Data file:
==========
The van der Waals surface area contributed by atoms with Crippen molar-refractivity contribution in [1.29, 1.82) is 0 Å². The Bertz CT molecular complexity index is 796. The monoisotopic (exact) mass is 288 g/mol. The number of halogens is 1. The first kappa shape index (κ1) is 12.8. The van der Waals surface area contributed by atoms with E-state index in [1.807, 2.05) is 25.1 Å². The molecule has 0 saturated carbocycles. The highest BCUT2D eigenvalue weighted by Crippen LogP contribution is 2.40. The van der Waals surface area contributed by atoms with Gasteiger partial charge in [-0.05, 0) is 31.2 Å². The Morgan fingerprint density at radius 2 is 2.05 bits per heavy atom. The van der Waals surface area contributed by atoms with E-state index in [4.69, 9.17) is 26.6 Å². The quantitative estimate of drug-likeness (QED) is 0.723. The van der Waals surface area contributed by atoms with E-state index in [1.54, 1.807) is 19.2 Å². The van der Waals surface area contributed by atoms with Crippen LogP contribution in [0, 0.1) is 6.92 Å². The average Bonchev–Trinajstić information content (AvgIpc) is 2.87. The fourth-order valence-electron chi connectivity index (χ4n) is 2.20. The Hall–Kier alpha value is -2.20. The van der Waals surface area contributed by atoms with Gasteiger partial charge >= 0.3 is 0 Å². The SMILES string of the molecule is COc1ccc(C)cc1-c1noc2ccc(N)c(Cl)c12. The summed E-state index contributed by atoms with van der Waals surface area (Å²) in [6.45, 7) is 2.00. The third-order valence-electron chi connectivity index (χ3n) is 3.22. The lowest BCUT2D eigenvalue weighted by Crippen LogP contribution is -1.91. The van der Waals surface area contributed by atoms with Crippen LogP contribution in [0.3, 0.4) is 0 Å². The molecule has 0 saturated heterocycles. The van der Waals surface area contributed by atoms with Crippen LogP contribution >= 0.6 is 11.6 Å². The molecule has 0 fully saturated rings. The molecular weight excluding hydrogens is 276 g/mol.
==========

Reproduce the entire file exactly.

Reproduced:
The van der Waals surface area contributed by atoms with Crippen molar-refractivity contribution in [1.29, 1.82) is 0 Å². The Bertz CT molecular complexity index is 796. The monoisotopic (exact) mass is 288 g/mol. The number of halogens is 1. The first kappa shape index (κ1) is 12.8. The van der Waals surface area contributed by atoms with E-state index in [1.807, 2.05) is 25.1 Å². The molecule has 0 saturated carbocycles. The highest BCUT2D eigenvalue weighted by Crippen LogP contribution is 2.40. The van der Waals surface area contributed by atoms with Gasteiger partial charge in [-0.05, 0) is 31.2 Å². The Morgan fingerprint density at radius 2 is 2.05 bits per heavy atom. The van der Waals surface area contributed by atoms with E-state index in [4.69, 9.17) is 26.6 Å². The quantitative estimate of drug-likeness (QED) is 0.723. The van der Waals surface area contributed by atoms with E-state index in [1.54, 1.807) is 19.2 Å². The van der Waals surface area contributed by atoms with Crippen LogP contribution in [0, 0.1) is 6.92 Å². The average Bonchev–Trinajstić information content (AvgIpc) is 2.87. The fourth-order valence-electron chi connectivity index (χ4n) is 2.20. The Hall–Kier alpha value is -2.20. The van der Waals surface area contributed by atoms with Gasteiger partial charge >= 0.3 is 0 Å². The SMILES string of the molecule is COc1ccc(C)cc1-c1noc2ccc(N)c(Cl)c12. The summed E-state index contributed by atoms with van der Waals surface area (Å²) in [6.45, 7) is 2.00. The third-order valence-electron chi connectivity index (χ3n) is 3.22. The lowest BCUT2D eigenvalue weighted by Crippen LogP contribution is -1.91. The van der Waals surface area contributed by atoms with Crippen LogP contribution in [0.3, 0.4) is 0 Å². The molecule has 0 saturated heterocycles. The van der Waals surface area contributed by atoms with Crippen LogP contribution >= 0.6 is 11.6 Å². The molecule has 0 fully saturated rings. The molecular weight excluding hydrogens is 276 g/mol.